Here’s another one to try:

    Question: “Are there ‘other universes’?”

    Answer: “No.”

    In the quite unlikely event that you were to discover any omissions or inaccuracies on this page, they may be reported to the international headquarters of The Official Other Universes FAQ, at aod@400monkeys.com, where they will be thoroughly investigated, submitted to rigorous scientific testing and, if substantiated, included in a subsequent update. Thank you.
    ~~~

    Yet it’s funny how many “scientists” believe in other universes, many-worlds of quantum mechanics, etc. Hypocrites.

  12. #12 Neil B ♪
    October 21, 2009

    I was talking about the principle of the thing, not the relative merits or not of this or that possible entity. (And it looks like you didn’t get my point about modal realism.) Those who don’t believe in leprechauns etc usually have a specific reason, not just “proposed entity does not exist.” It could be, they aren’t consistent with the current knowledge we have (why haven’t we found tiny humanoid remains or implements, etc.) In the case of God, that’s supposed to be outside and a priori of the universe, so it’s not the same context.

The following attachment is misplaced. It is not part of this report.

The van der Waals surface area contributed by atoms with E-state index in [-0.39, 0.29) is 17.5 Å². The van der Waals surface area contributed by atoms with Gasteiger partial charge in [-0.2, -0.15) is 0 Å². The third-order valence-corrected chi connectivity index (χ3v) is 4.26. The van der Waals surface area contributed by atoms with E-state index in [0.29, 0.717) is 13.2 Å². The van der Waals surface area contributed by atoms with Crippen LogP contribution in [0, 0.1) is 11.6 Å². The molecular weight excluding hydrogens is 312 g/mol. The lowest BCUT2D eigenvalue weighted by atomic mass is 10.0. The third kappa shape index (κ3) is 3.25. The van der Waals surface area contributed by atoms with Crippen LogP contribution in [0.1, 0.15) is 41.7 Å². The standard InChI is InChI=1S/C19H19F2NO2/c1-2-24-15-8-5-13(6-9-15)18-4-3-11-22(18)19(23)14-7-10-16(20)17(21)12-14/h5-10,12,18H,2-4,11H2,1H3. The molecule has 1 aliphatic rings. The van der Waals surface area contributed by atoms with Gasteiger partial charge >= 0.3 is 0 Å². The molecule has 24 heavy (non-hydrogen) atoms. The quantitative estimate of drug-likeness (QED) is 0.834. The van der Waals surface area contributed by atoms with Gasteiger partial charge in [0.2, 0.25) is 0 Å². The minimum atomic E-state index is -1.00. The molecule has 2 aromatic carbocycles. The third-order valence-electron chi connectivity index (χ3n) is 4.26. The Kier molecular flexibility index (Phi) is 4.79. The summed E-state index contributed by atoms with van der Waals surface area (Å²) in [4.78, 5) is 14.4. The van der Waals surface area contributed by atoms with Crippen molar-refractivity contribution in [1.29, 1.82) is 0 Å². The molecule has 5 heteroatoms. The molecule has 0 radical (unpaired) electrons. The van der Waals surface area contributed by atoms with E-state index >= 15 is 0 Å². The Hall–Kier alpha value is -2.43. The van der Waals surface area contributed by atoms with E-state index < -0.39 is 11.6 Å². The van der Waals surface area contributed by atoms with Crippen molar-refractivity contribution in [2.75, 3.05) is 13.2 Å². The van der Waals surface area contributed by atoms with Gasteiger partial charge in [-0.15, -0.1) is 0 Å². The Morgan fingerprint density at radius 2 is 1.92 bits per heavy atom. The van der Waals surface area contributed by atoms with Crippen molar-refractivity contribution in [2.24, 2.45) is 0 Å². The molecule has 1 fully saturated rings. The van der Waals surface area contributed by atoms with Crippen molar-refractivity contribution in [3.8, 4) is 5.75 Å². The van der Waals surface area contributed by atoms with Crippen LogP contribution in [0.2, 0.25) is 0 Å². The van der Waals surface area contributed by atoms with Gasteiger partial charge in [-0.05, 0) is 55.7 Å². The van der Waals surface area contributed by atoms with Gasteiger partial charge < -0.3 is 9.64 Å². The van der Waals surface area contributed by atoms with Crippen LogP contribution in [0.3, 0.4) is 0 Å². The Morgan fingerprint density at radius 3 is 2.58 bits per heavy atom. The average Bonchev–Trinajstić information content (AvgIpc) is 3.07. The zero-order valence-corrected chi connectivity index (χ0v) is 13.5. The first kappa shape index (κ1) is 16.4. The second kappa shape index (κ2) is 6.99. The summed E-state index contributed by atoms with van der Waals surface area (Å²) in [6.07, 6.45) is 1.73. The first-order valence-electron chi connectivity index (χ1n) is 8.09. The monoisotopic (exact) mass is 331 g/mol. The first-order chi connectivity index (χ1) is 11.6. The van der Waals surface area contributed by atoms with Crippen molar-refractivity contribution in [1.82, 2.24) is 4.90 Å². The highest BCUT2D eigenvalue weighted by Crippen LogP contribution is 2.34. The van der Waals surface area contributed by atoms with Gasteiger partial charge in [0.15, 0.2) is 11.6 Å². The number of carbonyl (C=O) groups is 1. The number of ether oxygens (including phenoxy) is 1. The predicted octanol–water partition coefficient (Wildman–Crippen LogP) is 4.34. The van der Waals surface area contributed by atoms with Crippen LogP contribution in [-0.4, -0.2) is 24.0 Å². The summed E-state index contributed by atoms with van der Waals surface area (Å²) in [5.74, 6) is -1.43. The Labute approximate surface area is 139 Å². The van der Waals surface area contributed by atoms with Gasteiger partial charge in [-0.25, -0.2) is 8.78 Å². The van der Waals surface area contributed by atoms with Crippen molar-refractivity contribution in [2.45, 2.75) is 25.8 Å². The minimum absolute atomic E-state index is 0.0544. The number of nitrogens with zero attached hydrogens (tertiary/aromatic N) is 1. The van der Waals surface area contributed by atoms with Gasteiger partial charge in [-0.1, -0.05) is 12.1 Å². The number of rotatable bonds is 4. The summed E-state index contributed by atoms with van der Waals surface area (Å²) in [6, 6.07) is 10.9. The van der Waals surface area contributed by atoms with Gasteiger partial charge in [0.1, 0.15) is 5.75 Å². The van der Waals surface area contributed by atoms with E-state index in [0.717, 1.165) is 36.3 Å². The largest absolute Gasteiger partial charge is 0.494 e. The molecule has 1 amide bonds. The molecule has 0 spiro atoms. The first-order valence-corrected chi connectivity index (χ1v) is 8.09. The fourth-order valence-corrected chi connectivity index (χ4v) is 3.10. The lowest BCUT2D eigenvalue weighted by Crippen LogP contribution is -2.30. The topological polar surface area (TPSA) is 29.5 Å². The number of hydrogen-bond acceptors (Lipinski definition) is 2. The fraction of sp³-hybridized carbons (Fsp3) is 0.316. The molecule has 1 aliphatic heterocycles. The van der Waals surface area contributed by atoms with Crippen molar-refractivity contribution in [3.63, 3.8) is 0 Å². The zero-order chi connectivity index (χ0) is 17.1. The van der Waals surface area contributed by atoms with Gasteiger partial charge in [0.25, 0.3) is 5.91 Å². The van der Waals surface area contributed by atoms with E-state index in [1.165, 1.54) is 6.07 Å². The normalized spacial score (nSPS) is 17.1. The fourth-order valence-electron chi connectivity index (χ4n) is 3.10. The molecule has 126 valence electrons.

Here’s another one to try:

    Question: “Are there ‘other universes’?”

    Answer: “No.”

    In the quite unlikely event that you were to discover any omissions or inaccuracies on this page, they may be reported to the international headquarters of The Official Other Universes FAQ, at aod@400monkeys.com, where they will be thoroughly investigated, submitted to rigorous scientific testing and, if substantiated, included in a subsequent update. Thank you.
    ~~~

    Yet it’s funny how many “scientists” believe in other universes, many-worlds of quantum mechanics, etc. Hypocrites.

  13. #13 revere
    October 22, 2009